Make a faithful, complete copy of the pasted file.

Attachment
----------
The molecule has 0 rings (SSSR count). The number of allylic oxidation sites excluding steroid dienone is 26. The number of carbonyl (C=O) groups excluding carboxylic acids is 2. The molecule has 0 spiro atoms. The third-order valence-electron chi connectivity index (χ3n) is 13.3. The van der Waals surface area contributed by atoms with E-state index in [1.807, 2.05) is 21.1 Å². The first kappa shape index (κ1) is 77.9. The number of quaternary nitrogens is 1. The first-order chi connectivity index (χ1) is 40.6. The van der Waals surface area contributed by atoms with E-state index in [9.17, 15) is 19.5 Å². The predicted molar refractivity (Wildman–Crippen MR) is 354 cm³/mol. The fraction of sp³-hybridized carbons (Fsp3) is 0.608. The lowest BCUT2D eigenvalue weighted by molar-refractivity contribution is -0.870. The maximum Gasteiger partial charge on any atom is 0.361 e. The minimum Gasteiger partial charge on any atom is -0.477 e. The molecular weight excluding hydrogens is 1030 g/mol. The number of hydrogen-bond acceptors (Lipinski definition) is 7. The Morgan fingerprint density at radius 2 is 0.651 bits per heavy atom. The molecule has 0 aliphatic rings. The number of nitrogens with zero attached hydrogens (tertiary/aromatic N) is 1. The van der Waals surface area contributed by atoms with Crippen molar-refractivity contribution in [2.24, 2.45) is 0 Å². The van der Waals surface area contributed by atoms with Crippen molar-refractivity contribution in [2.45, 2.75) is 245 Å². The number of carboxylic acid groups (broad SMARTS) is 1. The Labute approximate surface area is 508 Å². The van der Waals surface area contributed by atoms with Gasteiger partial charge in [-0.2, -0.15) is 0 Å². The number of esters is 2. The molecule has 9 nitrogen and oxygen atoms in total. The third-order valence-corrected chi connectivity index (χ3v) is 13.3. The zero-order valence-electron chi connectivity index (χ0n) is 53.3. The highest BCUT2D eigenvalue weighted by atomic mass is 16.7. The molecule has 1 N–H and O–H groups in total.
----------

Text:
The molecule has 0 rings (SSSR count). The number of allylic oxidation sites excluding steroid dienone is 26. The number of carbonyl (C=O) groups excluding carboxylic acids is 2. The molecule has 0 spiro atoms. The third-order valence-electron chi connectivity index (χ3n) is 13.3. The van der Waals surface area contributed by atoms with E-state index in [1.807, 2.05) is 21.1 Å². The first kappa shape index (κ1) is 77.9. The number of quaternary nitrogens is 1. The first-order chi connectivity index (χ1) is 40.6. The van der Waals surface area contributed by atoms with E-state index in [9.17, 15) is 19.5 Å². The predicted molar refractivity (Wildman–Crippen MR) is 354 cm³/mol. The fraction of sp³-hybridized carbons (Fsp3) is 0.608. The lowest BCUT2D eigenvalue weighted by molar-refractivity contribution is -0.870. The maximum Gasteiger partial charge on any atom is 0.361 e. The minimum Gasteiger partial charge on any atom is -0.477 e. The molecular weight excluding hydrogens is 1030 g/mol. The number of hydrogen-bond acceptors (Lipinski definition) is 7. The Morgan fingerprint density at radius 2 is 0.651 bits per heavy atom. The molecule has 0 aliphatic rings. The number of nitrogens with zero attached hydrogens (tertiary/aromatic N) is 1. The van der Waals surface area contributed by atoms with Crippen molar-refractivity contribution in [2.24, 2.45) is 0 Å². The van der Waals surface area contributed by atoms with Crippen molar-refractivity contribution in [2.45, 2.75) is 245 Å². The number of carboxylic acid groups (broad SMARTS) is 1. The Labute approximate surface area is 508 Å². The van der Waals surface area contributed by atoms with Gasteiger partial charge in [-0.2, -0.15) is 0 Å². The number of esters is 2. The molecule has 9 nitrogen and oxygen atoms in total. The third-order valence-corrected chi connectivity index (χ3v) is 13.3. The zero-order valence-electron chi connectivity index (χ0n) is 53.3. The highest BCUT2D eigenvalue weighted by atomic mass is 16.7. The molecule has 1 N–H and O–H groups in total.